In the Miserable Depths of Poverty

As 2008 nears its end, many Filipinos conclude that their dire plight got unbearably worse this year. More and more urban poor families speak with anguish about their impoverished state while adamantly stressing the need for “radical change”.



A new year is commencing. Looking back at the year almost gone by, the urban poor see the bleak path they struggled to travel on. The year 2008 is just the same as the past years, only worse, they say. They have been constantly pushed beyond the margins of humane living, always in danger of losing their homes and livelihood. Politically, they have been further silenced as cases of “repression” among their ranks remain. Neglected by the state, they demand the abolition of the prevailing system.

The urban poor population of the country has now hit 30 million based on data from the National Statistical Coordination Board (NSCB). A considerable percentage of them reside in the slums of Metro Manila. The number of urban poor families is significant considering that the population of the country is 89 million.

According to the document Lagutin ang Tanikala ng Kahirapan (Break the Chain of Poverty) prepared by the Kalipunan ng Damayang Mahihirap (Kadamay or Mutual Help Association of the Poor), workers and “semi-proletarians” (workers doing seasonal odd jobs) comprise the urban poor population. They “suffer from extreme poverty” caused by the lack of gainful employment. They make a living out of their dismal wages and meager earnings, which fall way too short compared to the soaring cost of living in and outside Metro Manila.

Based on the study of the National Wages and Productivity Commission (NWPC), a family of six (the size of the average Filipino family) needs, at the very least, P858 ($17.96 at the Dec. 12 exchange rate of $1:P47.78) everyday for food and other expenses. In the National Capital Region, an average worker earns only P345.00-P382.00 ($7.22-7.99) while workers in other regions earn less.

Children collect garbage in a slum area in Tondo Manila. (Photo by Aubrey Makilan)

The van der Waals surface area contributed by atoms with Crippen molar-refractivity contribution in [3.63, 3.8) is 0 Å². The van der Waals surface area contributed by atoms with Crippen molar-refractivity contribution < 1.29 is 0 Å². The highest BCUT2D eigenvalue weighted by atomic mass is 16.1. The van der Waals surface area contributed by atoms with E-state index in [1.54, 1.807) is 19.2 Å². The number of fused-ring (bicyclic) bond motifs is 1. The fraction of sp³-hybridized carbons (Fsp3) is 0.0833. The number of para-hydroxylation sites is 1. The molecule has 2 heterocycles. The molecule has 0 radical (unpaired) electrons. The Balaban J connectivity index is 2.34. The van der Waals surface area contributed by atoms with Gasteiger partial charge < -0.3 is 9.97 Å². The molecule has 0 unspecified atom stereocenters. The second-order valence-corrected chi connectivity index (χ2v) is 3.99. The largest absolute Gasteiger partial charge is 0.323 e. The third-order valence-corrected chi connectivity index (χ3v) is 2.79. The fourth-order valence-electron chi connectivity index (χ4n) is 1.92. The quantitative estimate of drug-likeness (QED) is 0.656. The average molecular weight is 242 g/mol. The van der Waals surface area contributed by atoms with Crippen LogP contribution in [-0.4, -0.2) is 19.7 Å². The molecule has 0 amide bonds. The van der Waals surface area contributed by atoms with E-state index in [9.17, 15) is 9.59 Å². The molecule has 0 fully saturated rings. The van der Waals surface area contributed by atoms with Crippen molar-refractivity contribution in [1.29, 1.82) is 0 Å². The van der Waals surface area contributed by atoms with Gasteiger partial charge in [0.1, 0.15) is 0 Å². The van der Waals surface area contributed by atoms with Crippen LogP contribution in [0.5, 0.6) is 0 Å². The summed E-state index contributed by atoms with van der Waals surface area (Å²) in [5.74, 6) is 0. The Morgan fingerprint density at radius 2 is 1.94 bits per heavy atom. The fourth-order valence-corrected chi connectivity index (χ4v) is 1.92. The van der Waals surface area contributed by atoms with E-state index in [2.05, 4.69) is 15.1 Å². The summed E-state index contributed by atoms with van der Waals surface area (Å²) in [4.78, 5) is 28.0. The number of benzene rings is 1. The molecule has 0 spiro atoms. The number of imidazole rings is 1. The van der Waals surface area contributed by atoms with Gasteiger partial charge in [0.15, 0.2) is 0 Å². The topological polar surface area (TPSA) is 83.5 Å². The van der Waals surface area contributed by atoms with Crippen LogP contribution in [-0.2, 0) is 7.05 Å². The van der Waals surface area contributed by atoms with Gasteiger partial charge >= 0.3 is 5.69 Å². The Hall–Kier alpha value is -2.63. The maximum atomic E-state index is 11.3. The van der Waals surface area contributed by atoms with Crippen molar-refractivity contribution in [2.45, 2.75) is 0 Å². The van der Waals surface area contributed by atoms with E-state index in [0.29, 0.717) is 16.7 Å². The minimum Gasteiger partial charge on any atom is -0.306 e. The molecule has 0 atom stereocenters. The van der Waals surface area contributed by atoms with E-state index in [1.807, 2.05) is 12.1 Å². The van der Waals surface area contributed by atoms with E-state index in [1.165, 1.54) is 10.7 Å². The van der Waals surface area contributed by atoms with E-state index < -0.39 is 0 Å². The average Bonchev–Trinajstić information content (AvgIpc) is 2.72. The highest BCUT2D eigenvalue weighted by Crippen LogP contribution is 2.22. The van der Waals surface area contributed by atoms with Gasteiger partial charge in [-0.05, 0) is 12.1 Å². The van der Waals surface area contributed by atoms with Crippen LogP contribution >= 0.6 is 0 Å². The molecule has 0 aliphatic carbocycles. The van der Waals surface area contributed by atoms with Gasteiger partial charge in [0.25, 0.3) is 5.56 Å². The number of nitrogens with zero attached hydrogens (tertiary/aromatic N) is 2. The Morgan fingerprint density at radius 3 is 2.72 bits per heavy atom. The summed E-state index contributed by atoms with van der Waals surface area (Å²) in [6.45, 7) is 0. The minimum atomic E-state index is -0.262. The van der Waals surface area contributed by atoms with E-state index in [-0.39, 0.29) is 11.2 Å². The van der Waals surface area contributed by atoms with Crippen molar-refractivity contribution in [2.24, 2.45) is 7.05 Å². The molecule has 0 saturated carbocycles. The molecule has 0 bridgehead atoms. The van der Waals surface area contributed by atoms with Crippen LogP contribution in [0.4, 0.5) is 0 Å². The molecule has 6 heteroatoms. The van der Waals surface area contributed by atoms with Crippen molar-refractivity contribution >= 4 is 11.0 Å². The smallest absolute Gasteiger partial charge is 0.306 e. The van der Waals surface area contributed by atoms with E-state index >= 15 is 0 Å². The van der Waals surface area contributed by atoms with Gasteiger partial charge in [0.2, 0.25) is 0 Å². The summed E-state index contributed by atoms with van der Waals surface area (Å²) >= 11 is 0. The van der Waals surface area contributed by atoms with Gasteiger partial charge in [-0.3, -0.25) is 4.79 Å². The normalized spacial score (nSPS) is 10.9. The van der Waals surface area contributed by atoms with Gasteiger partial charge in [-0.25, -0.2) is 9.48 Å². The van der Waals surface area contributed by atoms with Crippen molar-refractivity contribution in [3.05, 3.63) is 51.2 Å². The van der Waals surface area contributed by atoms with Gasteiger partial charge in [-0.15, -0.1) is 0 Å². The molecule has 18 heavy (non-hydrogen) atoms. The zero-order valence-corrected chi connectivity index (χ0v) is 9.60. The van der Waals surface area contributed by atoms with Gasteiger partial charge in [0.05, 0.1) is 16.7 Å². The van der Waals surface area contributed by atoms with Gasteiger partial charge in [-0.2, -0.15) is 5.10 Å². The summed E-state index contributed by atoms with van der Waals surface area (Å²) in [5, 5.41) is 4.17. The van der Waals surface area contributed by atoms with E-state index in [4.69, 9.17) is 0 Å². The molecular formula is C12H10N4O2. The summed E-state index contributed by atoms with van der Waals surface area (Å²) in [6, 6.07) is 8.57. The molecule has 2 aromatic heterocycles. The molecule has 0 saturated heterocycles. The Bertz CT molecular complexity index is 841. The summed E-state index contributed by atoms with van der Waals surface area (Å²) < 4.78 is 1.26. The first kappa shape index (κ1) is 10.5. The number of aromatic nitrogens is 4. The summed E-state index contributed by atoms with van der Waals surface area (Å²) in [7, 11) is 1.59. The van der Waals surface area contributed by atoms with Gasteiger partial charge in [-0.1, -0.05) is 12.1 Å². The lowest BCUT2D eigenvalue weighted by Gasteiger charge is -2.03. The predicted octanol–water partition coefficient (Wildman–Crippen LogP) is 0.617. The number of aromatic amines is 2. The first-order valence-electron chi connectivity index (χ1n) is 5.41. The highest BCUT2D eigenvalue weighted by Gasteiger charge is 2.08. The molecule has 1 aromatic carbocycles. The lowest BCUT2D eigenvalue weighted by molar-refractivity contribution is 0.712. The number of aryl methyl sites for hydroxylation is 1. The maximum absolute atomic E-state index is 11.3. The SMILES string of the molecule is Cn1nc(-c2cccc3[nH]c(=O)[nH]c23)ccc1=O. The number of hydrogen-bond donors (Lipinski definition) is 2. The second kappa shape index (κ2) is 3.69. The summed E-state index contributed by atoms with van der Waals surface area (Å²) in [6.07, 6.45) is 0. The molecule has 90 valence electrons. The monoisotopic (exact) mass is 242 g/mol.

Worse is the case of vendors, drivers of pedicabs, tricycles and other modes of transportation, workers in dumpsites and other semi-proletarians. For instance, scavengers in the dumpsite of Payatas who collect garbage which can still be of use like pet bottles, iron and papers, earn only P150 ($3.14) or less a day after working for nine hours. Aling Julieta, an ambulant vendor along España Street in Sampaloc, Manila, earns the same amount for working from 7 a.m. to 9 p.m.

Meanwhile, schoolchildren in urban poor communities comprise a significant number in the alarming number of drop-outs in primary and secondary schools. Most of them have to stop going to school to work and help their parents augment their meager family income.

While most of the urban poor reside in far-off relocation sites, tenement houses and communities around industrial areas, some end up living in “dangerous areas” like dumpsites, bridges, along railroad tracks and river banks where social services are beyond their reach. Diseases like dengue, hepatitis and tuberculosis are prevalent among the urban poor as health and sanitation conditions in these areas are bad.

They experience extreme hunger and destitution, which drive some of them into committing anti-social activities, from petty to more serious crimes.

Most of them came from different provinces during the latter part of the 1940s. Their farmlands were grabbed and they were forced to evacuate to the cities in search of employment. During the second half of the 1940s, thousands of people from the countryside occupied the shorelines of Tondo, riverside of Pasig and areas of Intramuros.

The urban poor numbered less than 100,000 in 1956, 2.5 million in 1996 and now they number 30 million.

Hunger and destitution

This year, multitudes of Filipinos experienced “extreme hunger” based on the studies of various groups. According to the research conducted by the Center for Trade Union and Human Rights (CTUHR), an alarming number of Filipino families had to skip meals simply because they cannot afford to eat three times a day. Conchita Orande, a resident of Payatas, lamentably confesses that in her lifetime, her family had never skipped a meal until the past few months when they often had to miss dinner because they had no money. Some prolong their sleep and wake up late so they can combine their breakfast and lunch, said the group.

Meanwhile, according to the Third Quarter 2008 Survey of the Social Weather Station (SWS), an estimated 3.3 million families experienced “involuntary hunger” in the period August-October this year.

Likewise, the survey conducted by IBON Foundation last April showed that more and more Filipinos find it difficult to buy food and other basic commodities.

Health is at the bottom of the urban poor’s list of priorities, says Dr. Geneve Rivera of the Health Alliance for Democracy (HEAD). Since the purchasing power of the peso is low and inflation is high, they put food and other immediate expenses first on their list. Their nutritional needs are neglected since what their earnings can afford are unhealthy foods like noodles and cheap canned and dried goods, Rivera further said. Some even resort to eating “pagpag” (leftovers recycled though boiling and re-cooking) as is done in the slum areas of Tondo and Payatas.